ECU preview -- Holtz likes what he sees
Published in Sports on August 22, 2005 2:04 PM
GREENVILLE -- First came a canceled flight, followed by a 90-mile drive to another airport for a backup flight that would get Skip Holtz to Memphis several hours later than planned.
The return trip wasn't any smoother. There was another canceled flight, followed by a second diverted flight and a 90-mile drive home.
And while airports have an uncanny ability to frustrate even the most laid-back of personalities, East Carolina's new coach remained unfazed all the way back to North Carolina.
"He was still upbeat and happy," senior linebacker Richard Koonce said. "It didn't matter to him at all."
And that, perhaps more than anything else, illustrates the vibe around Dowdy-Ficklen Stadium these days. Holtz has brought boundless enthusiasm and unrepentant optimism to a broken-down East Carolina program, which has had as many coaches as victories since the end of 2002.
For now, at least, the 41-year-old Holtz said he likes what he's seen since taking the job in December after six seasons as an assistant to his father, Lou, at South Carolina.
"I think the one thing that's excited me more than anything since I've been here has been their attitude of 'We want to turn this thing around. We're tired of losing,"' Holtz said. "They've taken a very proactive approach like 'Help us, we're all in this together. Tell us what to do to turn this around."'
That will be a demanding task. East Carolina's once-proud program -- which boasted a top-10 ranking in 1991 and 12 bowl appearances -- has been in a steady decline ever since blowing a 30-point halftime lead in a 64-61 double-overtime loss to Marshall in the 2001 GMAC Bowl.
By the end of a 4-8 season in 2002, Steve Logan was out, leaving as the school's winningest coach with 69 wins in 11 seasons. Things got worse, with John Thompson winning just three games in two seasons before resigning.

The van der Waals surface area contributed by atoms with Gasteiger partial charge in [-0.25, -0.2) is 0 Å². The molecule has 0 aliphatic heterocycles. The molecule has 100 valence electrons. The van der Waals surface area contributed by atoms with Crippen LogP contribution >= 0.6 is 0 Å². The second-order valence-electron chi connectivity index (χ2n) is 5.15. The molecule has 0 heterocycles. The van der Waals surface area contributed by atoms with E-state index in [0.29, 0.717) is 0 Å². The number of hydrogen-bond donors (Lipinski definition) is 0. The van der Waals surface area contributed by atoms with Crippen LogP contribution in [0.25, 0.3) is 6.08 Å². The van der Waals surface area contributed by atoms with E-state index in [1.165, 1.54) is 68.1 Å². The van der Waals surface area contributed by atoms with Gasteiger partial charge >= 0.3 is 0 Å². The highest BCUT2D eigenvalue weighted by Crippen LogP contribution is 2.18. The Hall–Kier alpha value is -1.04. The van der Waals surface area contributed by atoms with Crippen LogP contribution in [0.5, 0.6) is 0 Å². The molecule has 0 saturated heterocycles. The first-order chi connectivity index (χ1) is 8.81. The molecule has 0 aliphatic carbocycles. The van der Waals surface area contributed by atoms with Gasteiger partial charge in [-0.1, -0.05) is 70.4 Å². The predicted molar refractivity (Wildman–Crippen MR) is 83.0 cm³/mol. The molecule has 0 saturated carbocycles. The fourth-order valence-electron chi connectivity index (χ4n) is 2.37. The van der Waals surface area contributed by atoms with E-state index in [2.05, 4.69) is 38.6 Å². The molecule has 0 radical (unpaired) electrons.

Going back to the final two games of '02, East Carolina has lost 22 of 25 games. Nineteen losses have come by double-digit margins, with seven by at least 33 points. And even Holtz admits the staff will have to work on morale alongside Xs and Os.
"A lot of players after a couple of years, they need somebody to believe in them," Koonce said.
Holtz seems well-suited for this rebuilding job. He compiled a 34-23 record in five seasons at Connecticut, taking the Huskies to the NCAA Division I-AA quarterfinals and a 10-win season while poising them for a successful transition to Division I-A.
He'll work with a roster in Greenville that has 19 returning starters, including junior quarterback James Pinkney, sophomore tailback Chris Johnson and senior linebacker Chris Moore.
No player epitomizes the Pirates' slide better than Pinkney, who went from starting every game last year to busing tables at a local restaurant through the spring after becoming academically ineligible. Pinkney worked through the summer to restore his eligibility and returned to the team as the only quarterback on the roster who has taken a snap in a college game.
Pinkney threw for 2,195 yards with 18 touchdowns and 15 interceptions last year, while Johnson showed flashes of potential, starting six games and running for 561 yards with five scores -- including a 158-yard day in a win against Tulane.
But the offense couldn't do nearly enough to keep up as opponents marched all over East Carolina's beleaguered defense. The Pirates ranked near the bottom of Conference USA in several defensive categories, allowing 456.8 yards and a league-worst 40 points per game.
Things will have to get better quickly if the Pirates are to win more in 2005 -- and for Holtz to keep the fresh-start goodwill that comes with the arrival of any new coach.
Holtz said he doesn't know how patient the rabid fans here will be and cautions against expecting too much.
His idea of a successful season?
"To be as good as we can be," he said. "I don't know how good that is. I don't think this year is just about numbers for us. We may be much improved than we've been the last two years and not win a game."
He says it with a smile, delivering tough-to-hear news so casually that it almost slips by unnoticed.
His players aren't buying it.
"We just know in our head it's about time for us to win," Johnson said. "A lot of coaches have been through here. It's on the players. We've got to win."
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